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Open Access research with a European policy impact...

The Strathprints institutional repository is a digital archive of University of Strathclyde's Open Access research outputs. Strathprints provides access to thousands of Open Access research papers by Strathclyde researchers, including by researchers from the European Policies Research Centre (EPRC).

EPRC is a leading institute in Europe for comparative research on public policy, with a particular focus on regional development policies. Spanning 30 European countries, EPRC research programmes have a strong emphasis on applied research and knowledge exchange, including the provision of policy advice to EU institutions and national and sub-national government authorities throughout Europe.

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Use of a solvent-free dry matrix coating for quantitative matrix-assisted laser desorption ionization imaging of 4-bromophenyl-1,4-diazabicyclo(3.2.2)nonane-4-carboxylate in rat brain and quantitative analysis of the drug from laser microdissected tissue regions

Goodwin, R J A and Scullion, P and Macintyre, L and Watson, D G and Pitt, A R (2010) Use of a solvent-free dry matrix coating for quantitative matrix-assisted laser desorption ionization imaging of 4-bromophenyl-1,4-diazabicyclo(3.2.2)nonane-4-carboxylate in rat brain and quantitative analysis of the drug from laser microdissected tissue regions. Analytical Chemistry, 82 (9). pp. 3868-3873.

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Abstract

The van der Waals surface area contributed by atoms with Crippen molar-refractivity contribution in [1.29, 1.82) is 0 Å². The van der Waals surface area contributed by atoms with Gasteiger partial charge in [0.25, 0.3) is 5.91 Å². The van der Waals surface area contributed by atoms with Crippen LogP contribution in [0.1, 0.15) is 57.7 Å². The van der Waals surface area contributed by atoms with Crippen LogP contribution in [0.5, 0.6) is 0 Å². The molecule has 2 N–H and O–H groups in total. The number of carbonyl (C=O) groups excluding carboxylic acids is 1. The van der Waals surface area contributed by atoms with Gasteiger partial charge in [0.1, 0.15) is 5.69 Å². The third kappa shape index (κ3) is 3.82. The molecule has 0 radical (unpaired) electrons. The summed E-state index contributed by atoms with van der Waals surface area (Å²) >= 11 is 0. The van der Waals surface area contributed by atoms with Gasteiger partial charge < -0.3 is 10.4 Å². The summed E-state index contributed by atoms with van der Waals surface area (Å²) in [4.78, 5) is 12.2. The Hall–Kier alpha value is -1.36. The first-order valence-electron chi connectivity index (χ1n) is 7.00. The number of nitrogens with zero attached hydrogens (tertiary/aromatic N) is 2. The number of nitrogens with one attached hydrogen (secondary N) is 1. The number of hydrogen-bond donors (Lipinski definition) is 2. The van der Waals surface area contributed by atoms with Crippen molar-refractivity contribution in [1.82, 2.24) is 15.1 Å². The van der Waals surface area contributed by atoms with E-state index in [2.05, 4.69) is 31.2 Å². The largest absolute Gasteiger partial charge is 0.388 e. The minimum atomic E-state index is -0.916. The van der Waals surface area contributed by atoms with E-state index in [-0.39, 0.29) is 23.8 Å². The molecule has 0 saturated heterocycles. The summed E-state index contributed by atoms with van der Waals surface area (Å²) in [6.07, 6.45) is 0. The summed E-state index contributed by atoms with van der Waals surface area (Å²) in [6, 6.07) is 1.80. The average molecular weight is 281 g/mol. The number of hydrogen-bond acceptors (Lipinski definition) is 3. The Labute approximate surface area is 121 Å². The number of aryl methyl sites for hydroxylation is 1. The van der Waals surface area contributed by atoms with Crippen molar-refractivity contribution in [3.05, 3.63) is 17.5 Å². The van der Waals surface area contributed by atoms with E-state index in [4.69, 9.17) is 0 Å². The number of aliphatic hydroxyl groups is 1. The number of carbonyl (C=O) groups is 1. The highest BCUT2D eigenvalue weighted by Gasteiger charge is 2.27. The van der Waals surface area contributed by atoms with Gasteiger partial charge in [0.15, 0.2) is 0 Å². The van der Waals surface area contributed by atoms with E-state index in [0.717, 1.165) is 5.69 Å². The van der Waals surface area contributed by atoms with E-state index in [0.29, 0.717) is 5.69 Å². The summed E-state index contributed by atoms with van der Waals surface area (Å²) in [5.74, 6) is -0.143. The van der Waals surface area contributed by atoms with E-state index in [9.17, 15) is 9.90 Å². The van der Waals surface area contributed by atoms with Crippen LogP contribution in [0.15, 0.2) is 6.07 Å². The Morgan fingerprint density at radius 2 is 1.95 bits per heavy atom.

A dry matrix application for matrix-assisted laser desorption/ionization mass spectrometry imaging (MALDI MSI) was used to profile the distribution of 4-bromophenyl-1,4-diazabicyclo(3.2.2)nonane-4-carboxylate, monohydrochloride (BDNC, SSR180711) in rat brain tissue sections. Matrix application involved applying layers of finely ground dry alpha-cyano-4-hydroxycinnamic acid (CHCA) to the surface of tissue sections thaw mounted onto MALDI targets. It was not possible to detect the drug when applying matrix in a standard aqueous-organic solvent solution. The drug was detected at higher concentrations in specific regions of the brain, particularly the white matter of the cerebellum. Pseudomultiple reaction monitoring imaging was used to validate that the observed distribution was the target compound. The semiquantitative data obtained from signal intensities in the imaging was confirmed by laser microdissection of specific regions of the brain directed by the imaging, followed by hydrophilic interaction chromatography in combination with a quantitative high-resolution mass spectrometry method. This study illustrates that a dry matrix coating is a valuable and complementary matrix application method for analysis of small polar drugs and metabolites that can be used for semiquantitative analysis.